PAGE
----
Saturday, June 04, 2016

Pomeranz, "Ordinary Jews in the Babylonian Talmud"

ANCIENT JEW REVIEW: Dissertation Spotlight | Jonathan Pomeranz.
Ordinary Jews in the Babylonian Talmud: Rabbinic Representations and Historical Interpretation

Jonathan Aaron Pomeranz, Yale University, 2016.

This dissertation addresses two questions. What was the nature of the relationship between rabbis and ordinary Jews in Babylonia? And what can be discovered about ordinary Jews from the evidence of the Babylonian Talmud? The dissertation argues that rabbis in Babylonia developed closer relationships with ordinary Jews over the course of the rabbinic period. The Babylonian rabbis transformed themselves from a relatively isolated elite group into a group that was much more integrated with ordinary Jews. Unlike their Palestinian counterparts, Babylonian sages seem to have achieved this integration largely on their own terms. Their closer social contacts with ordinary Jews were accompanied by a rise in their authority and the respect with which ordinary Jews treated them.


Perseus Collection Greek and Roman Materials

AWOL: Perseus Collection Greek and Roman Materials. The full Bible in Greek and Latin, the Classics, and lots of Hellenistic and Roman-era material of potential interest as background to ancient Judaism and early Christianity.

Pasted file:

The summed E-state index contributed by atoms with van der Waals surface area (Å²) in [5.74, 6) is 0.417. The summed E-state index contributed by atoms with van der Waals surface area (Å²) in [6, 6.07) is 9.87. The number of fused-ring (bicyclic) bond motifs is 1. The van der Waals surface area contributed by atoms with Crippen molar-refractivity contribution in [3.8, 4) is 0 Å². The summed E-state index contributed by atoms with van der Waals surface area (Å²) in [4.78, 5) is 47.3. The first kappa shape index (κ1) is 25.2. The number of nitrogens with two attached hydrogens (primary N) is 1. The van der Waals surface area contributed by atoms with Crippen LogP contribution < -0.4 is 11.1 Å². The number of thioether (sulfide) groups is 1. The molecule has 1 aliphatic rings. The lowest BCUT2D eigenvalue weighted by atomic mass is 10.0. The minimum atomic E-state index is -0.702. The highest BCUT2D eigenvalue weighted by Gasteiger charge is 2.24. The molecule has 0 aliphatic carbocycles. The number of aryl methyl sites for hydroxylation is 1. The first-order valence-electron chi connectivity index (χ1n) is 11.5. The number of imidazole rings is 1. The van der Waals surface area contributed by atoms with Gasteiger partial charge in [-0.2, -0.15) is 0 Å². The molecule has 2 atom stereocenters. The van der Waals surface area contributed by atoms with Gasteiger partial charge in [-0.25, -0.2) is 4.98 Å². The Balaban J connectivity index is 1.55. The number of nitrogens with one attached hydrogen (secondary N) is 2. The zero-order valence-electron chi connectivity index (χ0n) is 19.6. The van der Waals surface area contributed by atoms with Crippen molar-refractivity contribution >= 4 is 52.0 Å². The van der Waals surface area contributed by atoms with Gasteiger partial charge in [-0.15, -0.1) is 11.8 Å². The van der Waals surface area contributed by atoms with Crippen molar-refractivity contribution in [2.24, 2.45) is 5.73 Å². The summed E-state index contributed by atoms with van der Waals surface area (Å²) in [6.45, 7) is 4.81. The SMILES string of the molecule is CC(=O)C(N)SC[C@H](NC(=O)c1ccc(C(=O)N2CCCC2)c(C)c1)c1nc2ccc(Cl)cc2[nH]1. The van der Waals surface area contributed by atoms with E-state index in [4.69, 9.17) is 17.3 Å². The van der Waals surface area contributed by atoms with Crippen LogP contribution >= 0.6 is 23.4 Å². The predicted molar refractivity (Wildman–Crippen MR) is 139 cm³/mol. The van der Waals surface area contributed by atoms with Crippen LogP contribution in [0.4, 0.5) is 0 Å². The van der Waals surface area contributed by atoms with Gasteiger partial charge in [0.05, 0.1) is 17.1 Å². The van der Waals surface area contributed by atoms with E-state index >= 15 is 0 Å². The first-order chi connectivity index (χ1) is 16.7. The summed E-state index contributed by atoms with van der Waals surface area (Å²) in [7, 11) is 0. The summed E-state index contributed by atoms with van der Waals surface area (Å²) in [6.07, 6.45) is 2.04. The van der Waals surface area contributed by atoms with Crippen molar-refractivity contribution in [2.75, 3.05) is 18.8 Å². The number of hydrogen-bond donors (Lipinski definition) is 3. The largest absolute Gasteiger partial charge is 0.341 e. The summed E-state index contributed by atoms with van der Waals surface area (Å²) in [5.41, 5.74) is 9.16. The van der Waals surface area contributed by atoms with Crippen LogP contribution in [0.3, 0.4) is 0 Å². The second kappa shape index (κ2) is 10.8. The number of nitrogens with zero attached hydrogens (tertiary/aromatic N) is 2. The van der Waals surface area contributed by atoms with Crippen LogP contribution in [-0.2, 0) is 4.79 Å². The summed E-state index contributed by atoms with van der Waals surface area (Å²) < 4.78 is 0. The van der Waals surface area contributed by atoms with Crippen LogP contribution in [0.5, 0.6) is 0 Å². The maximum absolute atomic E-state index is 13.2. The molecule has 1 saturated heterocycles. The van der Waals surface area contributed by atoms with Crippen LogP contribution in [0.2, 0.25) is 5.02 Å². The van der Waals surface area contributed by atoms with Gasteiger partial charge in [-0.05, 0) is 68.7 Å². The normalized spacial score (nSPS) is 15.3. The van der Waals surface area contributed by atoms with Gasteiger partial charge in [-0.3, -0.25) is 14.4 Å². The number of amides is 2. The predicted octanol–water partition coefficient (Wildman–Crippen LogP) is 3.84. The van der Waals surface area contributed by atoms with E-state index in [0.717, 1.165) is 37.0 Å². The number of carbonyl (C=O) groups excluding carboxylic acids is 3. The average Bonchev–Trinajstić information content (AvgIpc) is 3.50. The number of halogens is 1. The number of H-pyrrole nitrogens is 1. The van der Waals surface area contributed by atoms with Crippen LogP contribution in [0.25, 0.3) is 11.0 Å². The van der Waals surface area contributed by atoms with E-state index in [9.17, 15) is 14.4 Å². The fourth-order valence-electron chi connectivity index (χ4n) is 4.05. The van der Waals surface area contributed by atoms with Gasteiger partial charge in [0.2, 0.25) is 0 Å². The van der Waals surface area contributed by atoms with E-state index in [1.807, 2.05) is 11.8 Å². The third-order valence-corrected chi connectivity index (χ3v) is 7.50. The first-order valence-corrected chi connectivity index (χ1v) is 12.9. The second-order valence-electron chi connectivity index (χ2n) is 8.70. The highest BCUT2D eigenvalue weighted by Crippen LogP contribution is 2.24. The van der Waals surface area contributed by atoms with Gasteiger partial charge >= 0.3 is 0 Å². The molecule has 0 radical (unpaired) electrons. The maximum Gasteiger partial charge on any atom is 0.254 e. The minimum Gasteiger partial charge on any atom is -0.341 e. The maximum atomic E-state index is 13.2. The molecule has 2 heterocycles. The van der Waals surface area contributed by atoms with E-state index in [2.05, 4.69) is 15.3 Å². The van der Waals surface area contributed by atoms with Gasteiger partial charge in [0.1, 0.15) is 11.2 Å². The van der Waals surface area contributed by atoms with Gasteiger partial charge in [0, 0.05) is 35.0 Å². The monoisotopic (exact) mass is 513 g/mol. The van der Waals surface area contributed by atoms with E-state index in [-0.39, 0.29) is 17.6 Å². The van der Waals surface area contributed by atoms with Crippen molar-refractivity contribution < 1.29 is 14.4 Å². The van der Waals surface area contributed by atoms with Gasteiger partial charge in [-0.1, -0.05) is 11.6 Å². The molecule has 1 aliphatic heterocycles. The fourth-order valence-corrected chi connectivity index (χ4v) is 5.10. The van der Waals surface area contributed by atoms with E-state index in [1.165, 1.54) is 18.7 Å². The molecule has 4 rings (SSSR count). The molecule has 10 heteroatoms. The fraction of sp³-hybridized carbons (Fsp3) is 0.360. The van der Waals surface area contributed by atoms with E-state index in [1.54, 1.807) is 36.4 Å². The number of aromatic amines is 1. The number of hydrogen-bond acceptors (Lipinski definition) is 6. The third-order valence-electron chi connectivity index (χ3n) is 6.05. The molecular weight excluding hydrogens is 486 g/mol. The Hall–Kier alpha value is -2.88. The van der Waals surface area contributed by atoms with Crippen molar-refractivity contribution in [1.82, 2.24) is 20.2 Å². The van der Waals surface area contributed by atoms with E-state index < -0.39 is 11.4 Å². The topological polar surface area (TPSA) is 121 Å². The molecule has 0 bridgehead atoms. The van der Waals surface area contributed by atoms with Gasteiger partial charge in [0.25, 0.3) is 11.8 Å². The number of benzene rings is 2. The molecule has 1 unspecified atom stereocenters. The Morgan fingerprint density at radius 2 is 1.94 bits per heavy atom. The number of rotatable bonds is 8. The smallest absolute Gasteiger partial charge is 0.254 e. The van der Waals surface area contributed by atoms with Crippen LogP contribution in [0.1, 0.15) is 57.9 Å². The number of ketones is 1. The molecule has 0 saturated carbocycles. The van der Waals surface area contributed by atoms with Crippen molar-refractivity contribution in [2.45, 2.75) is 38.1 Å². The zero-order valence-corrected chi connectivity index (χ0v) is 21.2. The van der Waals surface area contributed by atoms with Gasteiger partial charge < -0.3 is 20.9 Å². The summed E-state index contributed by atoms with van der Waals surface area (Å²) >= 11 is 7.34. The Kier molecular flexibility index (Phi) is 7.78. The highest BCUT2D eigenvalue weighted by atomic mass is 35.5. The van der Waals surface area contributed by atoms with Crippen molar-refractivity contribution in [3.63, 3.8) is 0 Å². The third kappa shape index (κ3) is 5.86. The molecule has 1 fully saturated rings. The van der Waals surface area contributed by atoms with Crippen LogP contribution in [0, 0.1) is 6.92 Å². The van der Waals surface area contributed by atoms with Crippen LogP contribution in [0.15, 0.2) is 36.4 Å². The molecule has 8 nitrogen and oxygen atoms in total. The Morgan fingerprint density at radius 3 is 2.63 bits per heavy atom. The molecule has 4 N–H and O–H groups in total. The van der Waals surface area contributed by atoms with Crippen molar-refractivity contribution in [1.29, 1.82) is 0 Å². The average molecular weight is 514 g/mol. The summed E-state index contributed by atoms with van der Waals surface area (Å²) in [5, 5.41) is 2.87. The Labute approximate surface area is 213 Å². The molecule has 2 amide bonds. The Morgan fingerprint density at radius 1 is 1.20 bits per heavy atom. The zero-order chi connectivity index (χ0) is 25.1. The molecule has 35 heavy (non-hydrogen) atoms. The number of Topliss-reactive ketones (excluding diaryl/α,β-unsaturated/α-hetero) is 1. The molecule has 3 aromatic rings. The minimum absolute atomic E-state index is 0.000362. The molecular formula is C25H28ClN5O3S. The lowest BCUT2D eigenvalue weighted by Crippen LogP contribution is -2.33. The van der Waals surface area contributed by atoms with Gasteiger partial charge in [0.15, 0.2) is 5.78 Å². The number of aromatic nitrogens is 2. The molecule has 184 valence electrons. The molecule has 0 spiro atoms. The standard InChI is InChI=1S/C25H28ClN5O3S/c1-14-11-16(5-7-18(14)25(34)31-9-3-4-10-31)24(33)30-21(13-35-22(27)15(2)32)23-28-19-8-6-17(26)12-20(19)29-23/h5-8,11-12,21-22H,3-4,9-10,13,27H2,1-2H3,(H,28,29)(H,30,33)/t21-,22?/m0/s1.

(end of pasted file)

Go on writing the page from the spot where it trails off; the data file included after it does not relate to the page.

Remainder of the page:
Sogdian-Syriac-English dictionary

BIBLIOGRAPHIA IRANICA: A Dictionary: Christian Sogdian, Syriac and English. Notice of a new book: Sims-Williams, Nicholas. 2016. A Dictionary: Christian Sogdian, Syriac and English, Reichert Verlag. Follow the link for details. Looks very useful. Past posts involving Sogdian are here, here, here, here, and here. And cross-file under Turfan.

Review of Neutel, A Cosmopolitan Ideal

Karin B. Neutel, A Cosmopolitan Ideal: Paul’s Declaration ‘Neither Jew Nor Greek, Neither Slave Nor Free, Nor Male and Female’ in the Context of First Century Thought. Library of New Testament Studies, 513. London; New York: Bloomsbury T&T Clark, 2015. Pp. xi, 266. ISBN 9780567656834. $112.00.

Reviewed by Timothy A. Brookins, Houston Baptist University (